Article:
(ISC)2 Congress 2013: A Q&A with Julie Peeler, Foundation Director, (ISC)2

Julie Peeler, (ISC)2
Julie Peeler, (ISC)2

Firstly Julie, are there any (ISC)2 Foundation updates you’d like to share with the readers of Infosecurity?

Several, actually. Our scholarship applications are growing rapidly, including the female security scholarship applications. We also have a new partnership with the University of Phoenix offering five new scholarships and a partnership with Booze Hamilton for a cyber-warier scholarship.

The first is the growth of interest from our members and volunteers. The Safe and Secure Online program now has over 1400 volunteers operating in seven countries. We need to re-configure the program to keep up with its growth.

The parent/teaching training is growing in popularity, calling attention to the rise of a new parenting style: ‘parent as friend’. Your child does not have a right to privacy when it’s your computer, your house, your internet, your child. You have a responsibility to monitor your children the same way you do in the real world. The online world is just as scary, if not scarier.

So why are the volunteer programs so popular with your members?

Our members have an innate sense of protecting others and the need to protect children, the most vulnerable in society. That’s the first reason. The second is that children are the future of cybersecurity. So a secondary objective of the program is to encourage children into the industry.

How good is the information security industry at marketing itself?

What we’re lacking is a concerted effort. We need to do more work to learn what makes the industry look attractive. There is a still a strong stereotype associated with the industry: the socially inept technology capable people portrayed in TV shows. People need to understand that you don’t necessarily have to be a ‘tecchie’ to work in this industry. We’re seeing more and more people with business backgrounds, and those from social sciences, liberal arts and psychology.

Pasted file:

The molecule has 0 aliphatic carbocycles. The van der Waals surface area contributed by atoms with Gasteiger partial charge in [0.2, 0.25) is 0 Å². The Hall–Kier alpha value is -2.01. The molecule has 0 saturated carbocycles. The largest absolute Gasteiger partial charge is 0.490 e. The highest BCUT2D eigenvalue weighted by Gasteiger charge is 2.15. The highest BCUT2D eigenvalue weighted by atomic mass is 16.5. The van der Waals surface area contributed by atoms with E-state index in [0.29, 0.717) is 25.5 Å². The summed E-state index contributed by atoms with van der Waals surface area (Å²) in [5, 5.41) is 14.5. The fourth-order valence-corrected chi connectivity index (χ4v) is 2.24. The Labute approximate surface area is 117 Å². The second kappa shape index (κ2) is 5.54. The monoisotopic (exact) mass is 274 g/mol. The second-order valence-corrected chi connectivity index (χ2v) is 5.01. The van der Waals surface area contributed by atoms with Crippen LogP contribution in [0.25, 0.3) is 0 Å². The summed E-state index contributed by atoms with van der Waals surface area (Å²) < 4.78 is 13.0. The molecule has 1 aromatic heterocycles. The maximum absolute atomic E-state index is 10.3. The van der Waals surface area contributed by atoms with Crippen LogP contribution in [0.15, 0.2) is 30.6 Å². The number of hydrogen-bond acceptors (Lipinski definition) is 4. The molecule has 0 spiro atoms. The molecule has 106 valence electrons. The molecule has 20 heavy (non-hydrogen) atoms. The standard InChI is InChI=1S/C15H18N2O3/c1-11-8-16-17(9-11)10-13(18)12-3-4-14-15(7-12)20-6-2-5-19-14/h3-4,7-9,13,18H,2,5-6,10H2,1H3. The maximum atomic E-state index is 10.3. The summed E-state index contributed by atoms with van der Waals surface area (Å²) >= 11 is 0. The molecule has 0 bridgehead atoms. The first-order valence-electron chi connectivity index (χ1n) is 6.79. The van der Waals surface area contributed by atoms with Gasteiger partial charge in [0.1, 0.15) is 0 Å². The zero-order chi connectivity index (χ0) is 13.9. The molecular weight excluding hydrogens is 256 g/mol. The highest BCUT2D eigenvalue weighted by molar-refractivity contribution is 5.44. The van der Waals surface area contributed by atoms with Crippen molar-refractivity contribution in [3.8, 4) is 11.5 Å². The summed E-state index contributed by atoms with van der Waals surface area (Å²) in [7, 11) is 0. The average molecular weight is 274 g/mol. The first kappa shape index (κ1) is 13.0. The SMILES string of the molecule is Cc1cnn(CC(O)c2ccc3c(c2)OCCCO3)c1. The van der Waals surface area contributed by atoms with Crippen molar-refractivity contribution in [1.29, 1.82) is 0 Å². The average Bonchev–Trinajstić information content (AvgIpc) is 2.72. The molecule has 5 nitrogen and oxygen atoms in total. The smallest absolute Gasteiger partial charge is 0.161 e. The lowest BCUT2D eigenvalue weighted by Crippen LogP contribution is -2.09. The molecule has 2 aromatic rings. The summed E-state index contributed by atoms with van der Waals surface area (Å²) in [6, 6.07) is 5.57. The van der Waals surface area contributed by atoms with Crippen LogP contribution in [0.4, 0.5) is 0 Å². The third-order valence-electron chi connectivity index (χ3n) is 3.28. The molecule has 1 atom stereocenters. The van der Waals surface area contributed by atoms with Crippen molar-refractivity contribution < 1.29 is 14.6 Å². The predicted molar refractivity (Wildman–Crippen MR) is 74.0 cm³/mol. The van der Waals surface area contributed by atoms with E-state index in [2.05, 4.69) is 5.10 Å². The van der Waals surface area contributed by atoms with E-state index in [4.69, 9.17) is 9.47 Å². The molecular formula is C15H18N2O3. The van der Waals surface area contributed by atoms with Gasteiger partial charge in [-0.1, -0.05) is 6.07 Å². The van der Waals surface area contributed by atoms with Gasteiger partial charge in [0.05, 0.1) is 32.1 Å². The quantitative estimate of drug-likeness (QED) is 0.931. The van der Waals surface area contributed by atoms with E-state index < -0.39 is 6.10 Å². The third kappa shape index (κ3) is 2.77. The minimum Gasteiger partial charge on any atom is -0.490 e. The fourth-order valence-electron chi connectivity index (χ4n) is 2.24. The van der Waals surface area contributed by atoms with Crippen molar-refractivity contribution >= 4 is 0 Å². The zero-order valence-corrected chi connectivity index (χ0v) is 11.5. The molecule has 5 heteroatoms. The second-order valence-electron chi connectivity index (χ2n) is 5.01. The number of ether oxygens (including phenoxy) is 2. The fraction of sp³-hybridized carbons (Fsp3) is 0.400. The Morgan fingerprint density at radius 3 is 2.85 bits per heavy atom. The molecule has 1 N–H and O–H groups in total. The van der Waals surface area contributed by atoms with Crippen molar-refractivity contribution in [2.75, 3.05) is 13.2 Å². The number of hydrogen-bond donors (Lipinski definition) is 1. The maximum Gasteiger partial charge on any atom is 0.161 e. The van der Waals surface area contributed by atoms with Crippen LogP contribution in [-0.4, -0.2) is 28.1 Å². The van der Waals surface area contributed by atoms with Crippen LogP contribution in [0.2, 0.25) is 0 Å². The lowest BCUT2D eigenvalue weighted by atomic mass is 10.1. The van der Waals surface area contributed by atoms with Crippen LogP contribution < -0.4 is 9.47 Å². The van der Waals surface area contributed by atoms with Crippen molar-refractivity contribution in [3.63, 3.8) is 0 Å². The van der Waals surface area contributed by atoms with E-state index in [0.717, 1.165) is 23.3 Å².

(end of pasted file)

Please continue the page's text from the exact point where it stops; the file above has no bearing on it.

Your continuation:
So what qualities are essential for 2013’s CISO?

Today’s CISO needs to have a really good balance of the left and right side of the brain, needing both hard and soft skills. They need the ability to anticipate; a technical background; and the ability to manage upwards to the CEO. Professionals need to be able to advocate for information security, and stop being the ones that say no. To succeed, they must engage with the business reason and business needs. They must talk the talk.

Are organisations spending enough on information security?

No they’re not. Today’s CISO would say they don’t have enough personnel – but it’s not just a personnel issue. We need to get better at information sharing to deter hackers from moving from one corporation to another with the same attacks. We’re starting to look more at outsourcing, which is a viable option and a positive trend if handled well.

Finally, as Infosecurity celebrates its tenth anniversary, perhaps you could share what you believe has been the most important evolution for the industry over the past decade?

The evolution of the industry from information security being in the corner of the IT department with no-one understanding what it is, to an enterprise-wide issue which is critical for our systems and data. Information security is now completely pervasive and as technology changes, our industry will be smart enough to keep up.


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